Bing Crosby: A Way with Words

bingopener1Late tomorrow night, the Rat Pack musical Robin and the 7 Hoods will air on TCM at 2:15 am. Set during the Depression, this loose interpretation of the Robin Hood story features Frank Sinatra as Robbo, a gangster caught in a gang war with rival mobster Guy Gisborne. Rumor has it that Rat Pack veterans Peter Lawford and Joey Bishop were no longer part of the inner circle by the time this film was made, so Bing Crosby and Peter Falk filled out the supporting characters.

The last musical comedy for both Sinatra and Crosby, Robin and the 7 Hoods features a couple of classic tunes (“My Kind of Town”; “Style”), the cool camaraderie of Frank, Dean, and Sammy, and the occasional funny one-liner—but little else. The musical is loose and lumbering, and the dance numbers so void of actual choreography, they don’t seem like dance numbers at all. Medium long shots in long takes dominate the film, which contributes to its lack of energy. Sinatra had never liked to do more than one take per scene, and by this time, few could convince him to repeat his dialogue more than once, not even for close-ups or coverage. The fewer shots, the less editing, which drags down the pace.

AS ALLEN A. DALE IN 'ROBIN AND THE 7 HOODS'

AS ALLEN A. DALE IN ‘ROBIN AND THE 7 HOODS’

Despite the film’s weaknesses, who doesn’t love the Rat Pack? I especially enjoy Bing Crosby as Allen A. Dale, who runs the orphanage where Robbo has donated a considerable sum. Though as smooth and relaxed as any Crosby character, Allen A. Dale is mostly defined by his sesquipedalian phraseology. In other words, he is long-winded and effusive, using arcane phrasing with multi-syllable words. For example, in the character’s introductory scene, when Sinatra and crew think he is soliciting for money, he launches into a prolonged denial ending with “I beseech do not so misconstrue.” Throughout the film, his verbose dialogue is followed by someone remarking in gangster-ese, “I think there is somethin’ wrong wit’ his troat.”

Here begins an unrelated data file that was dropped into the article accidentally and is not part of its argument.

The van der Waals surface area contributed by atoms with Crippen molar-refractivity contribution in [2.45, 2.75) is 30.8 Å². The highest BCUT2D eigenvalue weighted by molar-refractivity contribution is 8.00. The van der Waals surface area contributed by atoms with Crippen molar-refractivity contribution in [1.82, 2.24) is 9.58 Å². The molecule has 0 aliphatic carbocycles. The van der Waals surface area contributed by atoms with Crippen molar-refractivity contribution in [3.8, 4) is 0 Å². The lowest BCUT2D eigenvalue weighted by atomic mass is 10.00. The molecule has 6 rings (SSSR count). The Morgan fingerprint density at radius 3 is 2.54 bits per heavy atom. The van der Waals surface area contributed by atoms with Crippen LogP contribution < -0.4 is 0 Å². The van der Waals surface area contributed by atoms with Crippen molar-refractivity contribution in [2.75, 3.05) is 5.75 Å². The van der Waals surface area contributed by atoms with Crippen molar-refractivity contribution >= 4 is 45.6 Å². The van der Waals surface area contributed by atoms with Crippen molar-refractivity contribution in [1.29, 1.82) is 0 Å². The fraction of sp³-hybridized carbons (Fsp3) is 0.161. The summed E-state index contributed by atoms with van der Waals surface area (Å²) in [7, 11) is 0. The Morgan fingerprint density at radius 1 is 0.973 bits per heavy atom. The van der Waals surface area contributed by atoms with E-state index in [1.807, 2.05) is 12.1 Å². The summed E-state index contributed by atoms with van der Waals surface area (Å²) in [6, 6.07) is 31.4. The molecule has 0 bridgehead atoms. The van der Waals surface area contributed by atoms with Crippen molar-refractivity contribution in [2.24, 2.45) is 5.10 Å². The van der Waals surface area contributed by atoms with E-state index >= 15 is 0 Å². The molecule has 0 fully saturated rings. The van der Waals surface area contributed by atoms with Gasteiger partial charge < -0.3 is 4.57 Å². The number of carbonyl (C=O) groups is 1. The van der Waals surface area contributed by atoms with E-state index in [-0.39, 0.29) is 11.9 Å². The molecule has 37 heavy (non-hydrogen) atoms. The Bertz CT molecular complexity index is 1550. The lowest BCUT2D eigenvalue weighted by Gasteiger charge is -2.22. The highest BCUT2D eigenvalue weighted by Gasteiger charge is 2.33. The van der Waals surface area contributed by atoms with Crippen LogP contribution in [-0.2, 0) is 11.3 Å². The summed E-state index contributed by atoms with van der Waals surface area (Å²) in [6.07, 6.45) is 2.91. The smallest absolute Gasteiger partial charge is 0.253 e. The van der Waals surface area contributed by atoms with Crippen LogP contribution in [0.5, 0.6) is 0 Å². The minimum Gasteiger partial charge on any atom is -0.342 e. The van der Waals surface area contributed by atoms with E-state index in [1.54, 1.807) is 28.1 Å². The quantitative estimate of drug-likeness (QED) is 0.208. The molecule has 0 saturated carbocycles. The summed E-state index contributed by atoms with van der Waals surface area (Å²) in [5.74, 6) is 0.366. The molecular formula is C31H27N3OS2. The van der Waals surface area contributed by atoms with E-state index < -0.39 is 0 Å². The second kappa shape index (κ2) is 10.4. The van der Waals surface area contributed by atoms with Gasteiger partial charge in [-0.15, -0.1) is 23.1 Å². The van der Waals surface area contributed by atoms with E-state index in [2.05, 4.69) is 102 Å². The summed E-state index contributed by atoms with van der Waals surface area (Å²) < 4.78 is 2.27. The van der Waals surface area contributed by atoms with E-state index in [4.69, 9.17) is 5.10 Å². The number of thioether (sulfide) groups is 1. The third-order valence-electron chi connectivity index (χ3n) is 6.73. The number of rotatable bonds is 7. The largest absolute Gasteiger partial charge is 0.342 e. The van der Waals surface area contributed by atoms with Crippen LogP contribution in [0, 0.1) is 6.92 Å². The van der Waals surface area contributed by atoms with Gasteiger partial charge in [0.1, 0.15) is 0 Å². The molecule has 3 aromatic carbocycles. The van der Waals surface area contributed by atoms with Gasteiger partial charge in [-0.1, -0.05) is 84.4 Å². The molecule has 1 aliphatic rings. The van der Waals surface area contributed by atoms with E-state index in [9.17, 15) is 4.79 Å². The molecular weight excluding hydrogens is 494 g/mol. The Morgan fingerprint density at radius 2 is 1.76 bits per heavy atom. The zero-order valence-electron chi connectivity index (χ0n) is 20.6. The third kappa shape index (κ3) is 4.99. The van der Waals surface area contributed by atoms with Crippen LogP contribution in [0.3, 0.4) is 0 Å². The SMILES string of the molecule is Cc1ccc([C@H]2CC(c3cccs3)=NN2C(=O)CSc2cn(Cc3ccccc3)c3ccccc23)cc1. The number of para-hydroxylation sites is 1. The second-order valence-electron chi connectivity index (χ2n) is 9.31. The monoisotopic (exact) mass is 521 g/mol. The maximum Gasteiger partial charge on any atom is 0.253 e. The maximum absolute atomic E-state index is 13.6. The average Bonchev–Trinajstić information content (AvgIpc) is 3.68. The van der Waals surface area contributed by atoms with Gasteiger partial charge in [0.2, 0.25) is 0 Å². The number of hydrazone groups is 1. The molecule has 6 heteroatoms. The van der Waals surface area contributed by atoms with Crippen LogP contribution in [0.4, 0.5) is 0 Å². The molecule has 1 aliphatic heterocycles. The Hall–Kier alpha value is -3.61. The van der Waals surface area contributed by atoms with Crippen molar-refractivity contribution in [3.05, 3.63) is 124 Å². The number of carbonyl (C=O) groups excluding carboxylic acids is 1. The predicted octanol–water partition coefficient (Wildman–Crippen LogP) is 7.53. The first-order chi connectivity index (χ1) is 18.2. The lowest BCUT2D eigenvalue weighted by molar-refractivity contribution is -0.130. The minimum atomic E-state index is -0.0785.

The verbal virtuosity of the character Allen A. Dale was an aspect of the persona Crosby had constructed during his years in radio and fine-tuned over the decades. If you have seen any of the Road movies, his light-hearted musicals, or his appearances on TV variety shows in the 1960s, you have seen him in action. But, like me, you probably took this talent for granted. It is apparent in the quipping between Hope and Crosby, in the lilting remarks between verses of songs, and in the well-placed adlibs with guests on his radio program.

BOB HOPE, HEDY LAMARR, AND CROSBY PERFORM ON RADIO.

BOB HOPE, HEDY LAMARR, AND CROSBY PERFORM ON RADIO.

Crosby attributed his vocal abilities and exquisite musical phrasing to the elocution classes he received from the Jesuits at Gonzaga High School and Gonzaga College in Spokane, Washington. Strict and formal, the classes taught him not only how to enunciate lines and lyrics but how to analyze their meaning. Throughout his career, Crosby took care to ponder the meaning of  lyrics, even when some of the material selected for him was not very good. As a young student, he had intended to study pre-law in college, but courses in elocution, recitation, drama, and debate dominated his education. In a 1923 review of his performance in a play called It Pays to Advertise, the local paper noted his ability to deliver the jokes effectively, “Mr. Crosby bursts over with spontaneity in getting his amusing lines across the footlights.”

With one year of college left, Crosby ditched pre-law to pursue a musical career. He began by following and singing 1920s-style jazz, with Louis Armstrong his strongest musical influence. It was not Armstrong’s unique voice that Crosby emulated but his ability to create an illusion of ease and spontaneity in his singing style. People who know far more about music than I ever will are quick to praise Crosby’s phrasing and note his understanding of time, including knowing where the downbeat was. His articulation, phrasing, and timing in song gave him an advantage in speaking lines—an advantage honed into a skill with wordplay that became part of his star image.